Baghdad, Iraq – Hamza was running for his life the day he was shot in the back by Iraqi security forces while taking part in the country’s anti-government protests. Like most afternoons since the start of the second wave of demonstrations on October 25, he took to the streets of Baghdad with thousands of others, to demand the overhaul of the country’s political system.
Years of public discontent came to a head in October when demonstrations demanding an end to government corruption, foreign interference in Iraqi affairs, unemployment and a lack of basic facilities sparked Iraq’s largest protests in years.
What began as peaceful demonstrations on October 1 have been mired by the killing of more than 430 people and the wounding of 15,000 – including Hamza.
Unlike the previous week, on November 4, the 17-year-old would not walk off Ahrar bridge, where some of the more violent clashes have taken place.
Instead, Hamza crumpled to the floor in agony before being carried to safety by fellow protesters, with four bullets in his upper body, a fractured disk and a numb left leg he might never regain the use of.
The young student is just one of an estimated 3,000 protesters who have suffered life-altering injuries that have led to paralysis or amputation, according to a local NGO.
Ali al-Bayati of the Iraqi High Commission for Human Rights (IHCHR), told Al Jazeera that both protesters and security forces have suffered this fate.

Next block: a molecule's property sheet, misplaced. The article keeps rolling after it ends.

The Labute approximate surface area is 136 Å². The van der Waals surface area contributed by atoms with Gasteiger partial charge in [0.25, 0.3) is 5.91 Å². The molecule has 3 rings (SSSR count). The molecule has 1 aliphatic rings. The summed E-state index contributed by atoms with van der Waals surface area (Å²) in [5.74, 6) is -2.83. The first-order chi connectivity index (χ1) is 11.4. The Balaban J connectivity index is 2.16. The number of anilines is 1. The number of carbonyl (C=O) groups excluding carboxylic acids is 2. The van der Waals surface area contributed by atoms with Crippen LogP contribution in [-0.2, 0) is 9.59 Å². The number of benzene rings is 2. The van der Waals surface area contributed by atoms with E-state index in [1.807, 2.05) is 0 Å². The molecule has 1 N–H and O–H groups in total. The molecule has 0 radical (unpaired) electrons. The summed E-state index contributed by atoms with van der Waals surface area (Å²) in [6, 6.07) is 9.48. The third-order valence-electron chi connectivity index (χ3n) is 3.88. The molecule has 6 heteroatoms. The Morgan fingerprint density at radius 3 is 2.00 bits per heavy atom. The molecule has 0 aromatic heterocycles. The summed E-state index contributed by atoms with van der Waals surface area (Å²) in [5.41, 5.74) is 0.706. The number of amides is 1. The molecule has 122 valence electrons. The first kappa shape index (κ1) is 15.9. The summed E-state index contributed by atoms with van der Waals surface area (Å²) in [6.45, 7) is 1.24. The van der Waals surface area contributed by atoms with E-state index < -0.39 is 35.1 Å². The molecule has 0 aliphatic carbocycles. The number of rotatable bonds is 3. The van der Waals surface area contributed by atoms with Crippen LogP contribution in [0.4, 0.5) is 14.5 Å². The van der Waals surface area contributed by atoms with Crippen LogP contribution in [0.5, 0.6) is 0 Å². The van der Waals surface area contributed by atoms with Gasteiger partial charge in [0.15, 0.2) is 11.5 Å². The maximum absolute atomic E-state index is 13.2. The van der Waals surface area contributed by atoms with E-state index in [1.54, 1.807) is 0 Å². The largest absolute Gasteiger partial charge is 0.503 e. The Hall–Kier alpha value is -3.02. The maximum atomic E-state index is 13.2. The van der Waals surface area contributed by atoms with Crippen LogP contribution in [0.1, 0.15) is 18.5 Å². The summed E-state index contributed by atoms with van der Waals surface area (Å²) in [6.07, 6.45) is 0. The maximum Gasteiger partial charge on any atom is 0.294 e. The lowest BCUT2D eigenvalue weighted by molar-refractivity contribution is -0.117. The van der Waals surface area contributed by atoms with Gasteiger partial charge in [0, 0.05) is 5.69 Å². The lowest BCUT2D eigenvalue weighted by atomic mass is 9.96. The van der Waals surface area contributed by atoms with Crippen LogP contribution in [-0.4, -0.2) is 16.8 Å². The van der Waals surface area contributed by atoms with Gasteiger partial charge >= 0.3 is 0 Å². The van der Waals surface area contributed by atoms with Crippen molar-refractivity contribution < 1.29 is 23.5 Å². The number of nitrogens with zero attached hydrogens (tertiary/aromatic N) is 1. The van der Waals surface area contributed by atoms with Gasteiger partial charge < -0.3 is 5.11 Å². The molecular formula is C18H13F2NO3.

According to local media reports, Parliament’s Human Rights Committee has said that the use of excessive force by security forces – including live ammunition, military-grade tear gas canisters and rubber bullets – has caused one-sided or total paralysis in a large number of demonstrators.
Rights groups have condemned the government for allowing an excessive and “unlawful use of lethal force” against protesters.
Prime Minister Adel Abdul Mahdi last week announced his resignation following an intense day of bloodshed in which 50 people were killed and hundreds of others wounded in a crackdown by security forces in southern Iraq.
“They will feel God’s wrath,” said Hamza’s mother, umm Hamza, in reference to the security forces that wounded her son.
At the time of the interview, the teenager was too weak to speak to Al Jazeera and was readying himself to board a flight to India, where his family hopes he will receive better medical care than in Iraq.
“The pain is unbearable, so we medicate him,” said umm Hamza over the phone. A photograph of her son on a hospital bed shows his left leg in a cast and a patchwork of thick stitches crisscrossing down his thoracic cage to below his belly button.
Umm Hamza shared a video of her wounded son’s limp body being carried away from a disorderly crowd of protesters and security forces towards the east bank of the Tigris river.
“One martyr, one fallen martyr!” yells the protester behind the lens, unaware that while Hamza’s life had changed forever, he would survive the attack.
“His life has been ruined,” said umm Hamza, fearing for her son’s future in a country where the needs of disabled and chronically ill people are not met or prioritised.
Iraqi society continues to marginalise its disabled citizens, explained Muwafaq al-Khafaji of the non-governmental Iraqi Alliance for Disabilities Organisation (IADO). “They have difficulties accessing services due to poor mobility facilities … and insufficient financial help,” he said.